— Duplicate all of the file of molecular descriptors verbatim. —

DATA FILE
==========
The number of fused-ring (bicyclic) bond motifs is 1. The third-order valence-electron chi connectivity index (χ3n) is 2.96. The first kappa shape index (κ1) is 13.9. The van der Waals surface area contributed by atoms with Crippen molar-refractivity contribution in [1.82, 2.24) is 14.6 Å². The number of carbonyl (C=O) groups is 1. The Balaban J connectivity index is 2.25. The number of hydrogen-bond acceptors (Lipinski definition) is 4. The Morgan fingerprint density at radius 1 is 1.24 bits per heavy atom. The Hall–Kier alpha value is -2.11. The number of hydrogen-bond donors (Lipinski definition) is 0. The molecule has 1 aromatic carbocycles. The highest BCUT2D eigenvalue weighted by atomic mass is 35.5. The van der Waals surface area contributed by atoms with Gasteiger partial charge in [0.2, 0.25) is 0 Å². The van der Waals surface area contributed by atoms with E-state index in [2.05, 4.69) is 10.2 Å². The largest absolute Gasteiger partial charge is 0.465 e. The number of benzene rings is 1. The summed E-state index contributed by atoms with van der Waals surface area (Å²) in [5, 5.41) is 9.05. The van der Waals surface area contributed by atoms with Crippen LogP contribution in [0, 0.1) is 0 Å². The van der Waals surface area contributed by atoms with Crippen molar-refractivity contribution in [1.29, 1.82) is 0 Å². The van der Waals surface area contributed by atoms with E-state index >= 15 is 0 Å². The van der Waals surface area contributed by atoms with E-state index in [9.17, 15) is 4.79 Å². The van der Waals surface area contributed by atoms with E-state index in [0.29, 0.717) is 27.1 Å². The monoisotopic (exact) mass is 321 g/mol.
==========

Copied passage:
The number of fused-ring (bicyclic) bond motifs is 1. The third-order valence-electron chi connectivity index (χ3n) is 2.96. The first kappa shape index (κ1) is 13.9. The van der Waals surface area contributed by atoms with Crippen molar-refractivity contribution in [1.82, 2.24) is 14.6 Å². The number of carbonyl (C=O) groups is 1. The Balaban J connectivity index is 2.25. The number of hydrogen-bond acceptors (Lipinski definition) is 4. The Morgan fingerprint density at radius 1 is 1.24 bits per heavy atom. The Hall–Kier alpha value is -2.11. The number of hydrogen-bond donors (Lipinski definition) is 0. The molecule has 1 aromatic carbocycles. The highest BCUT2D eigenvalue weighted by atomic mass is 35.5. The van der Waals surface area contributed by atoms with Gasteiger partial charge in [0.2, 0.25) is 0 Å². The van der Waals surface area contributed by atoms with E-state index in [2.05, 4.69) is 10.2 Å². The largest absolute Gasteiger partial charge is 0.465 e. The number of benzene rings is 1. The summed E-state index contributed by atoms with van der Waals surface area (Å²) in [5, 5.41) is 9.05. The van der Waals surface area contributed by atoms with Crippen LogP contribution in [0, 0.1) is 0 Å². The van der Waals surface area contributed by atoms with Crippen molar-refractivity contribution in [1.29, 1.82) is 0 Å². The van der Waals surface area contributed by atoms with E-state index >= 15 is 0 Å². The van der Waals surface area contributed by atoms with E-state index in [9.17, 15) is 4.79 Å². The van der Waals surface area contributed by atoms with E-state index in [0.29, 0.717) is 27.1 Å². The monoisotopic (exact) mass is 321 g/mol.